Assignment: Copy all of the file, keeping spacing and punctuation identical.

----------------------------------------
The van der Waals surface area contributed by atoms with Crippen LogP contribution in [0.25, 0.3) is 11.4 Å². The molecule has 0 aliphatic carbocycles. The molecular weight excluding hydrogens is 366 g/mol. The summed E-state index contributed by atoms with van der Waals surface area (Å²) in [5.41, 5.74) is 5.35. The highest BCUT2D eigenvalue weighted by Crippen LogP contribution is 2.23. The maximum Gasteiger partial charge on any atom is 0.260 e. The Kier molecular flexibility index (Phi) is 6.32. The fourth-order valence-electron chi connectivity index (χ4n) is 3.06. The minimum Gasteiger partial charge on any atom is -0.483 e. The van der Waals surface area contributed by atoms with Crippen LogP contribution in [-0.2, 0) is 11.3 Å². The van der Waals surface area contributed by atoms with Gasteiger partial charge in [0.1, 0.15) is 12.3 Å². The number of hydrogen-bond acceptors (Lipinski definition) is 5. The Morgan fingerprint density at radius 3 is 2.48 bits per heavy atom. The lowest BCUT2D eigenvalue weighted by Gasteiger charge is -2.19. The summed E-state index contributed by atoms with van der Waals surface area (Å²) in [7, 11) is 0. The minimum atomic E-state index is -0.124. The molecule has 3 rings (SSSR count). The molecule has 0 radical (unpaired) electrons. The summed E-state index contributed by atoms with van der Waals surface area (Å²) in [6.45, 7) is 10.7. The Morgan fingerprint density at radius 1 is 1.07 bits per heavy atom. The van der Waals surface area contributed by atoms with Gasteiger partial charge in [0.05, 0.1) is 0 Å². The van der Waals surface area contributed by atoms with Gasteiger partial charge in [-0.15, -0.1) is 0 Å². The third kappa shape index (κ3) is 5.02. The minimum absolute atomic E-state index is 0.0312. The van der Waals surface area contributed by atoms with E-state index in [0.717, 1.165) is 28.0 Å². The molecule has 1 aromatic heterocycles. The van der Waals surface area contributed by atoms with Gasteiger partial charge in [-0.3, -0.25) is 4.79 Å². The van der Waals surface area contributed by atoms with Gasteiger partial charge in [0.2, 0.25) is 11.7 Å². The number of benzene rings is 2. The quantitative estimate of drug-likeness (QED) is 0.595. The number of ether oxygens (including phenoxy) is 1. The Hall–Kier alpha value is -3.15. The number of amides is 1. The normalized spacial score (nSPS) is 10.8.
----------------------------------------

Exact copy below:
The van der Waals surface area contributed by atoms with Crippen LogP contribution in [0.25, 0.3) is 11.4 Å². The molecule has 0 aliphatic carbocycles. The molecular weight excluding hydrogens is 366 g/mol. The summed E-state index contributed by atoms with van der Waals surface area (Å²) in [5.41, 5.74) is 5.35. The highest BCUT2D eigenvalue weighted by Crippen LogP contribution is 2.23. The maximum Gasteiger partial charge on any atom is 0.260 e. The Kier molecular flexibility index (Phi) is 6.32. The fourth-order valence-electron chi connectivity index (χ4n) is 3.06. The minimum Gasteiger partial charge on any atom is -0.483 e. The van der Waals surface area contributed by atoms with Crippen LogP contribution in [-0.2, 0) is 11.3 Å². The van der Waals surface area contributed by atoms with Gasteiger partial charge in [0.1, 0.15) is 12.3 Å². The number of hydrogen-bond acceptors (Lipinski definition) is 5. The Morgan fingerprint density at radius 3 is 2.48 bits per heavy atom. The lowest BCUT2D eigenvalue weighted by Gasteiger charge is -2.19. The summed E-state index contributed by atoms with van der Waals surface area (Å²) in [7, 11) is 0. The minimum atomic E-state index is -0.124. The molecule has 3 rings (SSSR count). The molecule has 0 radical (unpaired) electrons. The summed E-state index contributed by atoms with van der Waals surface area (Å²) in [6.45, 7) is 10.7. The Morgan fingerprint density at radius 1 is 1.07 bits per heavy atom. The van der Waals surface area contributed by atoms with Gasteiger partial charge in [0.05, 0.1) is 0 Å². The van der Waals surface area contributed by atoms with Gasteiger partial charge in [-0.15, -0.1) is 0 Å². The third kappa shape index (κ3) is 5.02. The minimum absolute atomic E-state index is 0.0312. The van der Waals surface area contributed by atoms with E-state index in [0.717, 1.165) is 28.0 Å². The molecule has 1 aromatic heterocycles. The van der Waals surface area contributed by atoms with Gasteiger partial charge in [-0.3, -0.25) is 4.79 Å². The van der Waals surface area contributed by atoms with Gasteiger partial charge in [0.2, 0.25) is 11.7 Å². The number of benzene rings is 2. The quantitative estimate of drug-likeness (QED) is 0.595. The number of ether oxygens (including phenoxy) is 1. The Hall–Kier alpha value is -3.15. The number of amides is 1. The normalized spacial score (nSPS) is 10.8.